This Video Game Company Has a Surprising Obsession with WWII Military History

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Marines display the American flag for a photograph shortly after securing a beachhead during the liberation of Guam July 21, 1944. (U.S. Marine Corps/John Raufmann)
Marines display the American flag for a photograph shortly after securing a beachhead during the liberation of Guam July 21, 1944. (U.S. Marine Corps/John Raufmann)

Tracy Spaight has a job so cool it doesn’t sound real. He gets paid to travel around the world ensuring the historical accuracy of video games and overseeing his company's support of military research on history expeditions.

Spaight works for Wargaming, the game company behind “World of Tanks” and now he’s also the brains behind the company’s new dramatized podcast, which aims to give a fresh take on the history of World War II.

‘The Finest Half Hour,” which combines slick production values and a devotion to storytelling, aims to explore the strategy of both Allied and Axis powers and root causes of the conflict that call back to World War I. It also gives the perspective of both the grunts on the ground and the civilians whose lives were upended during wartime.

Among Spaight’s many adventures was an expedition to Myanmar to search for twenty lost Spitfires supposedly buried at RAF Mingaladon at the end of World War II. That project didn’t go according to plan -- the misadventures are recounted in the documentary film “Buried in Burma” and Spaight’s new book “”The Buried Spitfires of Burma: A ‘Fake History,” co-written with Andy Brockman.

In short, Spaight, whose official title is Direct of Special Projects, is an in-house historian at a video game company that’s made a serious commitment to research and historical preservation. That’s both weird and amazing, but the list of projects he’s supervised make it clear that Wargaming has made a serious commitment to military history.

Wargaming, which also produces online games “World of Warships” and “World of Warplanes,” invests a surprising amount of money in historical preservation and education. It’s true that their games are devoted to a realistic portrayal of military gear, but there aren’t many entertainment companies committed to this kind of mission.

You can listen to “The Finest Half Hour” via all the major podcast distributors. Check out the show’s Anchor.fm page for links to listen via your favorite podcast network.

The show is narrated by Richard Cutland, a 30-year veteran of the British Army who served with the Royal Tank Regiment and was an armored warfare instructor. Now he works for Wargaming as Head of Military Relations Europe and brings one of those awesome narrator accents to the program.Industry veteran James Portnow worked with the team as writer and producer of the show.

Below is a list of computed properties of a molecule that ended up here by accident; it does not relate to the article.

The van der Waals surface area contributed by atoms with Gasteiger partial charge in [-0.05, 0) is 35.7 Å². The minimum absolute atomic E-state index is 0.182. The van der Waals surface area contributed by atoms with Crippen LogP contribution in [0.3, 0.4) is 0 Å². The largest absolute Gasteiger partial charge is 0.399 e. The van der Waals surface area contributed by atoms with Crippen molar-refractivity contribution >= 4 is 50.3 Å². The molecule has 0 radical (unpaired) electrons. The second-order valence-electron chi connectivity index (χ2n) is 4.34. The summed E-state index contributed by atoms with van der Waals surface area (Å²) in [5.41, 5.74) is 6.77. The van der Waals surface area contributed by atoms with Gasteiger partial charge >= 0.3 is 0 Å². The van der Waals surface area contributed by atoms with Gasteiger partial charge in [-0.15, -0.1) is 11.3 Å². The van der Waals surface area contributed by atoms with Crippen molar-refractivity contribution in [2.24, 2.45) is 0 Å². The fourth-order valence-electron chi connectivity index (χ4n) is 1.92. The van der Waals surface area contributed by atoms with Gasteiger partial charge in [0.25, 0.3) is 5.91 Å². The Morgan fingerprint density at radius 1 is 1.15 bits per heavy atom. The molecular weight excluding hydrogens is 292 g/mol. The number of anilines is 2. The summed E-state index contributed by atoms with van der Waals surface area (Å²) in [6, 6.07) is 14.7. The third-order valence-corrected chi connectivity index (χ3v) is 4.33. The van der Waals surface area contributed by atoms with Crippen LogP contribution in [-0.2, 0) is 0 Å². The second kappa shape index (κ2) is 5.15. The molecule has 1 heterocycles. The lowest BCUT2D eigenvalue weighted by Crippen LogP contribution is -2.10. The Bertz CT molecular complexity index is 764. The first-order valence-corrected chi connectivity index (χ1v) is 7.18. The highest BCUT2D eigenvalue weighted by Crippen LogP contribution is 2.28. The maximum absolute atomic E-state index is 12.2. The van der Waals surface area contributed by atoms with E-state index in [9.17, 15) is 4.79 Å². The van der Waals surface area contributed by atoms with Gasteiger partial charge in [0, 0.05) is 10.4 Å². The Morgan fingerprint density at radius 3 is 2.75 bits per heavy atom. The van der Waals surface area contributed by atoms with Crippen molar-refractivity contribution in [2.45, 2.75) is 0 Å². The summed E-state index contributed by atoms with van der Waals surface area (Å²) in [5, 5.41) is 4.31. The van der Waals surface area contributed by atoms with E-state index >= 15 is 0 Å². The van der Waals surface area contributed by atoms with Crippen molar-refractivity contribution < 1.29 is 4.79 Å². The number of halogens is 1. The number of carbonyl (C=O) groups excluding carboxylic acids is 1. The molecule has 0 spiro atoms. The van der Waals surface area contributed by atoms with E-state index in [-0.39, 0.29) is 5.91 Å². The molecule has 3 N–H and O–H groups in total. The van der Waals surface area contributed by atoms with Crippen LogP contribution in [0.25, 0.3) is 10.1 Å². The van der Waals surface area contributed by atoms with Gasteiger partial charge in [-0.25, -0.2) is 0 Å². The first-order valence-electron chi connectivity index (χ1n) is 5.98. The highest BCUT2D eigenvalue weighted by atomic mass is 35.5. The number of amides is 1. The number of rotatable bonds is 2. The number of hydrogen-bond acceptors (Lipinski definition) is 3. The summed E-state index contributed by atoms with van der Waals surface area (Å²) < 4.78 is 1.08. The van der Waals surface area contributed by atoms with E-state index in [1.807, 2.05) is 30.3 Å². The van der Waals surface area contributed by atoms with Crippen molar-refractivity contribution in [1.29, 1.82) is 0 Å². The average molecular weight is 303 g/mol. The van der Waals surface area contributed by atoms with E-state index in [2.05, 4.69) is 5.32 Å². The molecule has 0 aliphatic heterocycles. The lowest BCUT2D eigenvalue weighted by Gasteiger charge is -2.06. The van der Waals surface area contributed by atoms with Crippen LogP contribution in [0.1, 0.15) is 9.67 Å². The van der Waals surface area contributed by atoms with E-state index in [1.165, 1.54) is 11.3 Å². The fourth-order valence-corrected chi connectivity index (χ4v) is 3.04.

Spaight took some time and answered our questions about “The Finest Hour.”

Military.com: What inspired you and Wargaming to get involved with making “The Finest Half Hour” podcast? Did you see a hole in the market?

Tracy Spaight: I’m a big fan of historical podcasts. I listen to them during my commute to work, on the treadmill in the gym and sometimes when I’m doing chores around the house. They are a great way to learn new things. But while there are some excellent WWII podcasts out there, I found that most don’t hold my attention. They are either too long or too dry or both.

 

When we designed “The Finest Half Hour,” we decided to do things differently. First, we wanted to make each episode bite-sized. Most are about thirty minutes long (hence the “finest half hour”), rather than 45 minutes to an hour or more for many rival podcasts. Second, we wanted to aim at a general audience, rather than specialists. And finally, we wanted the podcast to grab our listeners attention by immersing them in the human drama of the war.

Our podcast is grounded in careful historical research, but we draw upon storytelling techniques developed for television, movies and video games to make the Second World War come alive – particularly for digital natives, who grew up in a different media environment than the post-war generation. We believe that learning about history shouldn’t be a chore. It should feel like turning the pages of your favorite novel!

‘The Finest Half Hour’ uses voice acting, sound effects and archival audio to transport listeners back to the 1930s and 1940s. We want to take our listeners on a journey from the skies above London during the Battle of Britain to the war in the desert at El Alamein. We want them to feel like they are there at the tank battle at Kursk or the naval battles at Midway and Guadalcanal. Each episode includes vignettes of individual soldiers or civilians to ground the larger sweep of history in human moments.

Our focus is not just on the fighting, but also the technology of war, including new weapon systems, radar, cryptography, rocketry and the atomic bomb. We take listeners to the home front and tour factories of Detroit or Chelyabinsk, where workers built the tanks and planes that would ultimately tip the scales. We also explore the competing strategies of the Axis and Allies and ‘what if’ scenarios of different campaigns.

Our hope with ‘The Finest Half Hour’ is that listeners come away with a greater understanding and appreciation for the sacrifices people made in the fight against Fascism and tyranny.

Military.com: And what are you trying to accomplish with the series?

Tracy Spaight: We’re producing the podcast because we genuinely love history. It’s the same passion that informs our games and our work with military history museums.

At the same time, however, we need to keep the lights on, so we can continue to make great content. Our thinking with the podcast is that if someone enjoys listening to stories about WWII, then perhaps they might be interested in driving a tank in “World of Tanks” or commanding a battleship in “World of Warships.”